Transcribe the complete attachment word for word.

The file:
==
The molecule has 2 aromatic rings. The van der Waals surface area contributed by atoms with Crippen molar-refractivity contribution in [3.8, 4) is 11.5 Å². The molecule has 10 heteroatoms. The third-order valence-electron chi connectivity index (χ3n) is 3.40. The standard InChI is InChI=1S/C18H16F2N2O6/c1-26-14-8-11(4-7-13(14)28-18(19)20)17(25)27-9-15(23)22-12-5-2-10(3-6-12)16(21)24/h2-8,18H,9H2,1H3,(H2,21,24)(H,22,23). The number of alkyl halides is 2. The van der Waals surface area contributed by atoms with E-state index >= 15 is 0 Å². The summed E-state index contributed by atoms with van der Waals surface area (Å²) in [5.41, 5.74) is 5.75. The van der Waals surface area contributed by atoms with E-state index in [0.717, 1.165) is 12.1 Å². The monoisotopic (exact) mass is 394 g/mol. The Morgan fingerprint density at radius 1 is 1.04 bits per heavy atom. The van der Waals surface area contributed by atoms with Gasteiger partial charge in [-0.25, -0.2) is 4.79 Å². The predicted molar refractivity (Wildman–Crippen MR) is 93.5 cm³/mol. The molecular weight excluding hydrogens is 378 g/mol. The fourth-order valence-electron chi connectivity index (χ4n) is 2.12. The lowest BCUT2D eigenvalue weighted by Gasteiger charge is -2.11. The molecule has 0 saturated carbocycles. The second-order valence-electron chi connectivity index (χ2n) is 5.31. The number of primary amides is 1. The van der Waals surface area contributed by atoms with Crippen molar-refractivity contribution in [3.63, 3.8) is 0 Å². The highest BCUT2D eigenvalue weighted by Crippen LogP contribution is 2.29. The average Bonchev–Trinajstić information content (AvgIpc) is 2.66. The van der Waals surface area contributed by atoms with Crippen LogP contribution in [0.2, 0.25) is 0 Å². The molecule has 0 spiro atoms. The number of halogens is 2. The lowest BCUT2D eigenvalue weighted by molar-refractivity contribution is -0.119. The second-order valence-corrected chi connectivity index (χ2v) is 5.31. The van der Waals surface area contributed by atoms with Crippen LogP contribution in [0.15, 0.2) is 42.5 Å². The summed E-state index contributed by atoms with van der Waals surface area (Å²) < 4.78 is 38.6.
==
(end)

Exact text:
The molecule has 2 aromatic rings. The van der Waals surface area contributed by atoms with Crippen molar-refractivity contribution in [3.8, 4) is 11.5 Å². The molecule has 10 heteroatoms. The third-order valence-electron chi connectivity index (χ3n) is 3.40. The standard InChI is InChI=1S/C18H16F2N2O6/c1-26-14-8-11(4-7-13(14)28-18(19)20)17(25)27-9-15(23)22-12-5-2-10(3-6-12)16(21)24/h2-8,18H,9H2,1H3,(H2,21,24)(H,22,23). The number of alkyl halides is 2. The van der Waals surface area contributed by atoms with E-state index >= 15 is 0 Å². The summed E-state index contributed by atoms with van der Waals surface area (Å²) in [5.41, 5.74) is 5.75. The van der Waals surface area contributed by atoms with E-state index in [0.717, 1.165) is 12.1 Å². The monoisotopic (exact) mass is 394 g/mol. The Morgan fingerprint density at radius 1 is 1.04 bits per heavy atom. The van der Waals surface area contributed by atoms with Gasteiger partial charge in [-0.25, -0.2) is 4.79 Å². The predicted molar refractivity (Wildman–Crippen MR) is 93.5 cm³/mol. The molecular weight excluding hydrogens is 378 g/mol. The fourth-order valence-electron chi connectivity index (χ4n) is 2.12. The lowest BCUT2D eigenvalue weighted by Gasteiger charge is -2.11. The molecule has 0 saturated carbocycles. The second-order valence-electron chi connectivity index (χ2n) is 5.31. The number of primary amides is 1. The van der Waals surface area contributed by atoms with Crippen molar-refractivity contribution in [3.63, 3.8) is 0 Å². The highest BCUT2D eigenvalue weighted by Crippen LogP contribution is 2.29. The average Bonchev–Trinajstić information content (AvgIpc) is 2.66. The van der Waals surface area contributed by atoms with Crippen LogP contribution in [0.2, 0.25) is 0 Å². The molecule has 0 spiro atoms. The number of halogens is 2. The lowest BCUT2D eigenvalue weighted by molar-refractivity contribution is -0.119. The second-order valence-corrected chi connectivity index (χ2v) is 5.31. The van der Waals surface area contributed by atoms with Crippen LogP contribution in [0.15, 0.2) is 42.5 Å². The summed E-state index contributed by atoms with van der Waals surface area (Å²) < 4.78 is 38.6.